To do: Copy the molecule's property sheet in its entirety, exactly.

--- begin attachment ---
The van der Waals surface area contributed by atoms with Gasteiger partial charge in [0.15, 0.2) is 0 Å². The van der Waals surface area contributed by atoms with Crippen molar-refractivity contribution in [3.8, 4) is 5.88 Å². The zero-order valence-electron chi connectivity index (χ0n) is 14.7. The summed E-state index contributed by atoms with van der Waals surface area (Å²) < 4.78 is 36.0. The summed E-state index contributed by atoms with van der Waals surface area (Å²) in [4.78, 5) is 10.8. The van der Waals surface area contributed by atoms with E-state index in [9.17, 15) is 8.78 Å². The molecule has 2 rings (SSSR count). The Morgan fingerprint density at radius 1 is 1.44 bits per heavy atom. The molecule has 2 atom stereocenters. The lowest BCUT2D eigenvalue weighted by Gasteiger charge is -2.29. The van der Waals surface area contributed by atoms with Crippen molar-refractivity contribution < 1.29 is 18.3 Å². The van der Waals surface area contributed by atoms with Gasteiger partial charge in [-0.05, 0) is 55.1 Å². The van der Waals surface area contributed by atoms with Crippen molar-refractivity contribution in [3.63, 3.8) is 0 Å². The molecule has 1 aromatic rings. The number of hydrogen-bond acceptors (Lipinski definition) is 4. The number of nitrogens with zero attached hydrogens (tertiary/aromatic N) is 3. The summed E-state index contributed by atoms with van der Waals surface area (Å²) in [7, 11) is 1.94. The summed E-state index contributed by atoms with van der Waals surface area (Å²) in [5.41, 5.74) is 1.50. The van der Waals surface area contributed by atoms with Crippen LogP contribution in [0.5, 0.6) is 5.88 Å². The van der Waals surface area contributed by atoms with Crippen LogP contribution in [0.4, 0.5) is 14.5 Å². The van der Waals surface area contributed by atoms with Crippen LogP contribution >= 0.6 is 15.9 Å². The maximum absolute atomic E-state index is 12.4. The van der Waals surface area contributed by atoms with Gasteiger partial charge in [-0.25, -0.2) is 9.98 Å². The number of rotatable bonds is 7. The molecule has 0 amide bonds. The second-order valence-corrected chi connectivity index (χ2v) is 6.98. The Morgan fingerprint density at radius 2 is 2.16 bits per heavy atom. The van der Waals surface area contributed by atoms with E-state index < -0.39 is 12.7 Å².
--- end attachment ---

The van der Waals surface area contributed by atoms with Gasteiger partial charge in [0.15, 0.2) is 0 Å². The van der Waals surface area contributed by atoms with Crippen molar-refractivity contribution in [3.8, 4) is 5.88 Å². The zero-order valence-electron chi connectivity index (χ0n) is 14.7. The summed E-state index contributed by atoms with van der Waals surface area (Å²) < 4.78 is 36.0. The summed E-state index contributed by atoms with van der Waals surface area (Å²) in [4.78, 5) is 10.8. The van der Waals surface area contributed by atoms with E-state index in [9.17, 15) is 8.78 Å². The molecule has 2 rings (SSSR count). The Morgan fingerprint density at radius 1 is 1.44 bits per heavy atom. The molecule has 2 atom stereocenters. The lowest BCUT2D eigenvalue weighted by Gasteiger charge is -2.29. The van der Waals surface area contributed by atoms with Crippen molar-refractivity contribution < 1.29 is 18.3 Å². The van der Waals surface area contributed by atoms with Gasteiger partial charge in [-0.05, 0) is 55.1 Å². The van der Waals surface area contributed by atoms with Crippen molar-refractivity contribution in [3.63, 3.8) is 0 Å². The molecule has 1 aromatic rings. The number of hydrogen-bond acceptors (Lipinski definition) is 4. The number of nitrogens with zero attached hydrogens (tertiary/aromatic N) is 3. The summed E-state index contributed by atoms with van der Waals surface area (Å²) in [7, 11) is 1.94. The summed E-state index contributed by atoms with van der Waals surface area (Å²) in [5.41, 5.74) is 1.50. The van der Waals surface area contributed by atoms with Crippen LogP contribution in [0.5, 0.6) is 5.88 Å². The van der Waals surface area contributed by atoms with Crippen LogP contribution in [0.4, 0.5) is 14.5 Å². The van der Waals surface area contributed by atoms with Crippen LogP contribution >= 0.6 is 15.9 Å². The maximum absolute atomic E-state index is 12.4. The van der Waals surface area contributed by atoms with Gasteiger partial charge in [-0.25, -0.2) is 9.98 Å². The number of rotatable bonds is 7. The molecule has 0 amide bonds. The second-order valence-corrected chi connectivity index (χ2v) is 6.98. The Morgan fingerprint density at radius 2 is 2.16 bits per heavy atom. The van der Waals surface area contributed by atoms with E-state index < -0.39 is 12.7 Å².